Scripture: Is.11:1-10; Ps.71; Rom.15:4-9; Matt.3:1-12.
Composition of Place: I see myself standing humbly before the Lord who loves me.
Grace I/we seek: I ask for the Grace of a more open heart to the world around me and especially to those who are suffering and in need; to walk with the poor, the outcasts of the world, those whose dignity has been violated, in a mission of reconciliation and justice.
Here, Isaiah, gives us a portrait of the Messiah, of Christ. As we contemplate it, we can see that it is also a portrait of the new life of grace in us, in our world. We could take all of the qualities, all gifts of the Holy Spirit, (for the spirit of the Lord rests upon him), and pray that these gifts, this life of the Holy Spirit, might come to indwell in us. They all have a relational character, so we might ask how they direct to renew our own commitments and our relationships. Especially important here is the grace of reconciliation for the things we have done or said or omitted to do. The ways in which we have not honoured the life of the Spirit, or in some way refused to be a bearer of the life of the Kingdom for others and for our world.
Isaiah also gives us a portrait of a new type of society in which there is justice, equity, corruption and evil are not tolerated; a society where there is a desire for peace and the flourishing that comes as its gift. This is not a utopian dream, but a Christian reality grasped in hope; we pray for it each time we pray the Lord’s prayer, ‘your kingdom come.’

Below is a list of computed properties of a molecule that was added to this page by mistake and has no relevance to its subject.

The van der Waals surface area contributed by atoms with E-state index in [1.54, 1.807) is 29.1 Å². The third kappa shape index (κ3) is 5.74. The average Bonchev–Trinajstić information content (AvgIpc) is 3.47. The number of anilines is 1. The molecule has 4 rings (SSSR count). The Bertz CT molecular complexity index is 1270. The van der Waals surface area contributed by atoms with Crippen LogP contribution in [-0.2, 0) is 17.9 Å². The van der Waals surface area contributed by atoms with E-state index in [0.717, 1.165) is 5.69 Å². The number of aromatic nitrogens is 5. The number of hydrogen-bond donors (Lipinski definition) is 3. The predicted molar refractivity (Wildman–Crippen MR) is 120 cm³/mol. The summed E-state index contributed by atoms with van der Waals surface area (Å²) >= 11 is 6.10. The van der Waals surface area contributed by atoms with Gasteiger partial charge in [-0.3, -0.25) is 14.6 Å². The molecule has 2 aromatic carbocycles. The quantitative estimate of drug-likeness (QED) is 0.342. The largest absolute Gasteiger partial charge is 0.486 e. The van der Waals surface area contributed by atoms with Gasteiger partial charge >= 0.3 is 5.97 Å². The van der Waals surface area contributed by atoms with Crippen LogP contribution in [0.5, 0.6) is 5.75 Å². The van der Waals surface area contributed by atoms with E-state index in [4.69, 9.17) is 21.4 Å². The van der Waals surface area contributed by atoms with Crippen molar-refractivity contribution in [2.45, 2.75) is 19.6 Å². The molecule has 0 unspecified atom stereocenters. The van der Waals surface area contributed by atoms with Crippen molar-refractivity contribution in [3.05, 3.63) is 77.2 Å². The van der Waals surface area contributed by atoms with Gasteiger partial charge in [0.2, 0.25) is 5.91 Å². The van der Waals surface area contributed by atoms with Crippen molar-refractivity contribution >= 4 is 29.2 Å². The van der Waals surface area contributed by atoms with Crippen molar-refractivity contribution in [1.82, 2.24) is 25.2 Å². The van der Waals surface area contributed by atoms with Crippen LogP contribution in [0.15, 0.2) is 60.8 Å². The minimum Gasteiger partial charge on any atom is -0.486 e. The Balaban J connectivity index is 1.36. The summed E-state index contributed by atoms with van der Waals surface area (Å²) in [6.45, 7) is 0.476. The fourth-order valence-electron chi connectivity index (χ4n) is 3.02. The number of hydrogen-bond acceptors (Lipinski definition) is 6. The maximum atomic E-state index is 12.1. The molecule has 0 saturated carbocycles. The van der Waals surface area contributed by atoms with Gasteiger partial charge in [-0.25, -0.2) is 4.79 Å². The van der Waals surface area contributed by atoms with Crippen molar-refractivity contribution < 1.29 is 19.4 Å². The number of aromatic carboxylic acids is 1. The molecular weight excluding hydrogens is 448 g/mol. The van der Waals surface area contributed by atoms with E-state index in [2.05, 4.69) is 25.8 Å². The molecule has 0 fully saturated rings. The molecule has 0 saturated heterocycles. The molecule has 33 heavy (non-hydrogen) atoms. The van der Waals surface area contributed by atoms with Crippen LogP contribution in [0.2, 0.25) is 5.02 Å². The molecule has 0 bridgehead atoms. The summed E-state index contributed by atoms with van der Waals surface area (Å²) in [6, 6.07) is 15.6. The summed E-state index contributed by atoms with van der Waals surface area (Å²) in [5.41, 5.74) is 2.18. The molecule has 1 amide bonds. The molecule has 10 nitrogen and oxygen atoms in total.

Almost in reverse of the prophet’s vision, we can turn the fertile planes into deserts and the teeming seas into dead and stagnant pools of human waste. Now, God asks us to see an ecological healing; a vision of a renewed creation which is truly God’s gift to us, ‘our common home’.
Paul gives Isaiah’s portrait a face: the face and the person of Christ. He asks us to let our lives ‘give glory to God and the Father of our Lord Jesus Christ.’ What better way can we find to do this in those acts of compassion and love, those healing and restoring acts, when we leave ourselves behind and live for the good of the other, for the good of the plant we are allowed to call home.
The Gospel also gives us a portrait: the prophet in whom all the prophets meet, John the Baptist. One who recognised the Lord even from the womb, and even there, bore witness to him. John reminds us that God is free even to act beyond God’s covenant for there is no boundary to God’s love, justice and mercy. Knowing Christ always comes with a mission, to make him known, (To show the way to God); to offer his gift to all women and men, especially the poor and outcast, indeed the whole of creation itself.
With John, with all who come to announce the kairos of the Lord, it is always a moment of decision and judgement. We cannot be neutral in the presence of Christ. He asks us to choose, and so we need the grace, ‘to judge wisely the things of earth and hold firm to things of heaven’.
The psalm speaks about the responsibility of the King or the government to protect the poor and the vulnerable from exploitative economic forces and the violence which they do.
Advent invites us to choose and to set out upon a new way, the way of the Lord, the way into the world that waits and longs for him even when it does not yet know him.